Sunday, January 3, 2016

More pain before gain for base metals in 2016

Base metals are likely to remain under tremendous pressure in 2016 due to dwindling global demand following a slowdown in the offtake from China, the world's largest consumer. The impact of production cut, however, may help rebound in their prices in the second half after a subdued price trend in the first half of 2016.

The year 2015 was very painful for base metals quarter with their prices came crashing. Led by nickel, base metals reported up to 42% decline in their prices in 2015. So, the net worth of traders declined proportionately resulting into panic in base metals' segment.

With US economy having passed through several ups-and-downs with deferments of the US Fed's scheduled interest rate hikes, traders were skeptical over large positions in base metals. While their existing stockholding accruing losses due to consistent fall in prices, several traders disposed off their inventory into the market.

"In 2016, commodity markets are expected to maintain their bearish trend, as the Federal Reserve has indicated that, it is anticipating four rate increases next year. The markets are, however, expecting something different and the Fed funds futures currently suggests there'll be just two hikes, in June and December. The first quarter of 2016 may be slightly beneficial for commodities, as the Federal Reserve observes the effects of the rate hike on the US economy and is not expected to hike rates during that period," said Gnanasekar Thiagarajan, Director, Commtrendz Research.

Following the decline in its economy, China has taken enough measures so far by cutting interest rates and artificially depreciating the currency and so on, but its impact is yet to show a desired result on ground. Due to falling prices and more so the reversal is far in sight, primary producers have cut production. Started Glencore's 0.5 million tonnes, the base metal production cuts spilled over into China also with major producers there are expected to cut over 2 million tonnes of copper output in 2016 in addition to similar cuts announced for other metals. Experts believe, China's accumulative metal output and consumption would be much lower in 2016 than last year.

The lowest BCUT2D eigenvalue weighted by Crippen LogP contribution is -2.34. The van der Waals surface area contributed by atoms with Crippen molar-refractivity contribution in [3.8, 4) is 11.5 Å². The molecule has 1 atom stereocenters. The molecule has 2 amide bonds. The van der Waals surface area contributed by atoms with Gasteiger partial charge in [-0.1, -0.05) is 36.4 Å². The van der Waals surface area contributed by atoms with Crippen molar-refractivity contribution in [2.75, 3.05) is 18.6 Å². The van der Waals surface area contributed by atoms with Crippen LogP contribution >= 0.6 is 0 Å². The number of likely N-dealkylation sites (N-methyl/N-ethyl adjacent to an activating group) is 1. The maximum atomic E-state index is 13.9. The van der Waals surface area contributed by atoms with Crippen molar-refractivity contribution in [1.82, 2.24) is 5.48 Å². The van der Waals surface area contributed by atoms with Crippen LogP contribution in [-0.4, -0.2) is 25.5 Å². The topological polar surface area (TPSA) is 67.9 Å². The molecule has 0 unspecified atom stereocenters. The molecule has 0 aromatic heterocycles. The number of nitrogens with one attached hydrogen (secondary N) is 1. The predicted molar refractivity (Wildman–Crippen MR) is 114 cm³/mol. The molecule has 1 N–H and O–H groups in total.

Meanwhile, US Fed started raising interest rates with first trench of 0.25 percentage point was announced in December with expectations of four such raise to follow in 2016. 
The US Fed chair Janet Yellen in December 2015 said that she would review the actual impact before the next interest rate rise. Markets fear that the interest rate hike may raise inflation which would sufficient for the US Fed to hold back next such move.

"More than the actual interest rate rise, the tone of US Fed speech presents a gloomy picture for base metals in 2016. But, we estimate bearish trend to continue in the first half with a rebound to follow in the period between July - December 2016," said Jayant Manglik, President (Retail Distribution), Religare Securities.

The broader economic slowdown impacted demand in a big way, but more important has been the inventory overhang that might continue to weigh on prices going for-ward. 

Meanwhile, China's Nonferrous Metals Industry Association (CNIA) has said that the producers have pledged not to open any new capacity for at least one year or reo-pen any idled capacity to ease the supply glut. Along with this, China's economy is showing early signs of recovery, with government support policies, which may underpin base metals' prices. However, it is early to seek any turnaround overnight as measures to bust the fatality would take considerable time, as lot of them would be required to treat the demand-supply mismatch.

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